WHAT ARE SOCIAL MEDIA?
An ally in communication between people and cultures, or rather a trap, as sociologist Zygmunt Bauman calls them? Perhaps they are a bit of both.
Bauman saw social networks as a trap, the trap of the times of liquid culture. A culture in which connections are diluted. News and digitalised ideas last as long as a fingerprint on a screen. And the emotions unleashed by these stimuli – often contradictory – are more and more fleeting. A bipolar roller coaster of ephemeral ups and downs, whose consequences on the mental health of the first generations who have grown up with social networks we are beginning to see. Since its emergence, the rates of adolescents with depression and a tendency to self-harm have only increased.
In a phenomenon that has already been widely documented, it has been shown that they undoubtedly serve to reinforce positions and comfort zones -the famous echo chambers- where the predominant sound is one’s own. A sound that tends to seek to reaffirm its confirmation biases and reacts by pushing aside and scorning all dissent. These echo chambers polarise and end up hindering communication itself. We’ve all said, “Let’s not talk about this on Whatsapp, or Facebook”. Although it would be utter cynicism not to recognise that they also have obvious advantages, such as facilitating communications that were not so long ago impossible, we would be remiss if we did not watch out for their dangers, just as they, in a way, watch out for us.
In this debate, we are undoubtedly at stake. For communication (or the non-existence of communication) is the most crucial evolutionary factor, the one that has allowed human beings to advance in their eternal battle against oblivion. The first inscriptions on stone or metal were the beginnings of the attempt to endure that eventually bore fruit in papyrus, books and now the internet. Without the printing press, the Enlightenment would not have happened so soon. With the Internet, therefore, one might think that a new revolution is beginning to take place.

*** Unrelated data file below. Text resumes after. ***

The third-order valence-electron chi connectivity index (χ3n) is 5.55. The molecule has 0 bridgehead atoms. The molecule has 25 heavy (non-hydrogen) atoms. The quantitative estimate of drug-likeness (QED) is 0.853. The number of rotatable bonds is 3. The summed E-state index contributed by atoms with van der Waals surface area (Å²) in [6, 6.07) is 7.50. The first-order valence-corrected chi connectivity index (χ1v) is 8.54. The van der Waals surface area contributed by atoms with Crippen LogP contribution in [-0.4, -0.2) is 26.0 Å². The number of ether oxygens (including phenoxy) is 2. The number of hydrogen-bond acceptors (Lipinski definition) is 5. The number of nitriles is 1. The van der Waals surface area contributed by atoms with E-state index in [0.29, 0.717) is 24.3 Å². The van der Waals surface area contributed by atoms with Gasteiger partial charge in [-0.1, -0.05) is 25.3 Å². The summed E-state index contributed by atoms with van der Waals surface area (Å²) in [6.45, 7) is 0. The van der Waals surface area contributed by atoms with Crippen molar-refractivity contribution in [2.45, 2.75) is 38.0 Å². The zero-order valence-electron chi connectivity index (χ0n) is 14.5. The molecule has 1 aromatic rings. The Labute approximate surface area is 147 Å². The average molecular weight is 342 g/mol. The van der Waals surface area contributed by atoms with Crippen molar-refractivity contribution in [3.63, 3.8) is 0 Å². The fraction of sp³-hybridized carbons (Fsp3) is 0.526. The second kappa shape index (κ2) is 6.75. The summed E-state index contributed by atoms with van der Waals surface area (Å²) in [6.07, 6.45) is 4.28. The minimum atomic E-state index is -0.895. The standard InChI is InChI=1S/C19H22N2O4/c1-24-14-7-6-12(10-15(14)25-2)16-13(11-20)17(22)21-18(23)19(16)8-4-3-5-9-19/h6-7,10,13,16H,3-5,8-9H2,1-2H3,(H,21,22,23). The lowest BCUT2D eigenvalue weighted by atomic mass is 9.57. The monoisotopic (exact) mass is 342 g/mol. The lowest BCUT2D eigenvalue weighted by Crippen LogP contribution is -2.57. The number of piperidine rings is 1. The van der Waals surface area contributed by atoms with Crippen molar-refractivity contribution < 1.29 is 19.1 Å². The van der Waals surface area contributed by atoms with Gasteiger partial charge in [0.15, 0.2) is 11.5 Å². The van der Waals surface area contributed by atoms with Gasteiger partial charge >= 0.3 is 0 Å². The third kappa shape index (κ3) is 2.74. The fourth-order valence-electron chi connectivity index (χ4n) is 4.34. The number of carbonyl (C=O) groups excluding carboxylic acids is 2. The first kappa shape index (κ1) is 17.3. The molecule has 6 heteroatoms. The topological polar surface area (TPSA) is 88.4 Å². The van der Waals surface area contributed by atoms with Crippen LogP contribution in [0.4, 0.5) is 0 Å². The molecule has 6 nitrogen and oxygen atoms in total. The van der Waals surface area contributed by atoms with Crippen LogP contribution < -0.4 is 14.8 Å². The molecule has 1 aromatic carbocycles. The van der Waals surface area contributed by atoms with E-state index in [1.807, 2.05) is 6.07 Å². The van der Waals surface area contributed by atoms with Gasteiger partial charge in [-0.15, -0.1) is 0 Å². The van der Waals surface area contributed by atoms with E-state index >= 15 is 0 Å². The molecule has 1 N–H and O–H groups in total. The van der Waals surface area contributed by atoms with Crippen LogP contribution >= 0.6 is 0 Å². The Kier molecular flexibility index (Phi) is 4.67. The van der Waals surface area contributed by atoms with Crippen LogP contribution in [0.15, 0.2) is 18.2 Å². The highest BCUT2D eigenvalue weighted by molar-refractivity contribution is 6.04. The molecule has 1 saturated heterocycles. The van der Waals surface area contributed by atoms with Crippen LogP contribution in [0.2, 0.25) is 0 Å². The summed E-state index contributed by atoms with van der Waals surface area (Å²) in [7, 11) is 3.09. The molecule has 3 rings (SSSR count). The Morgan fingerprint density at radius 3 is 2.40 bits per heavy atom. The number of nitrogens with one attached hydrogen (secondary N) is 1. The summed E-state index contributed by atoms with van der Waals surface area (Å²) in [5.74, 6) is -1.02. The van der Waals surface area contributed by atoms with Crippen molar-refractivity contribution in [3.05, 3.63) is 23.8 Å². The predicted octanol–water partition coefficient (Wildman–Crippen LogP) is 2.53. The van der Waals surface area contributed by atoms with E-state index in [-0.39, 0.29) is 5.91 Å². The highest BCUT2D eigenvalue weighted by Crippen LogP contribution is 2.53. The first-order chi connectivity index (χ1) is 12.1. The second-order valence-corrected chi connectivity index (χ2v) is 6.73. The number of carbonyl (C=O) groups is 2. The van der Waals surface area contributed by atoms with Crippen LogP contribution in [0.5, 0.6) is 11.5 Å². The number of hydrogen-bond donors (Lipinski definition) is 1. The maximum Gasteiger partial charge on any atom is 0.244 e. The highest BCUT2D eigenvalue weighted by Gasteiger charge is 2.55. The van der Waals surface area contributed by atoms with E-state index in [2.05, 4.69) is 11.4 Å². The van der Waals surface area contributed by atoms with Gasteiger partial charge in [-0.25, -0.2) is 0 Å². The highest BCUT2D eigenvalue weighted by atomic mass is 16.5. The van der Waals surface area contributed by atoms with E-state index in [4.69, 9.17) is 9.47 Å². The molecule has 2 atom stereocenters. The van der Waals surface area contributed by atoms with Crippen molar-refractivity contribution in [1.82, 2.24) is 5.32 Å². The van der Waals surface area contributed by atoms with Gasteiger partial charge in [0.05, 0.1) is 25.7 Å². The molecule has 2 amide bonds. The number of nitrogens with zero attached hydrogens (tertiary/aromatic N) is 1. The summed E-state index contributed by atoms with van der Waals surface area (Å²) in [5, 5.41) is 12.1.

However, the current situation is far from that. The walls – how aptly named – of the individual are sometimes defended like trenches, in which the slightest dissent cannot be accepted for fear of being made a fool of in front of “the world”. This also leads to a series of inertias that manifest themselves in offline behaviour. When we are in a physical chat with friends or strangers we can see how some behavioural patterns are reproduced that have been fed by the harmful effects that social networks are having. The need to be permanently listened to, which makes active listening impossible. More immovable positions. Echo chambers end up provoking a false sensation that other opinions are strange, more of a minority than they are. They also have a very damaging effect on tolerance of these different opinions and on the ability to empathise or forgive: in networks it is easy to add friends or delete them. Social skills are, paradoxically, becoming less and less necessary thanks to social networks.
Another even worse consequence: they can reinforce the power of a domination system, media-political-economic (or a mixture of all of them), which allows or praises only the reproduction of content that interests it. This creates a generation of people who remain entertained, while the economic power controls them more and more. As was demonstrated in the scandalous election of Trump with Cambridge Analytica, or with Bolsonaro and the support networks via Whatsapp, the electoral processes of a country can be decided by the use of a network manipulated by the economic power that has the least scruples. It also happened with Brexit.
At this point, some of you may be reflecting and thinking that it is no big deal, that you have met wonderful people thanks to social networks, that they have helped you in this or that project, and that depending on how we use them, they are positive or negative. And I would agree. Totally. This is my case. I have raised projects, published in the media, and collaborated with social initiatives thousands of kilometres away, thanks to social networks. However, I cannot deny that reality is beginning to be more dystopian than I would like to admit.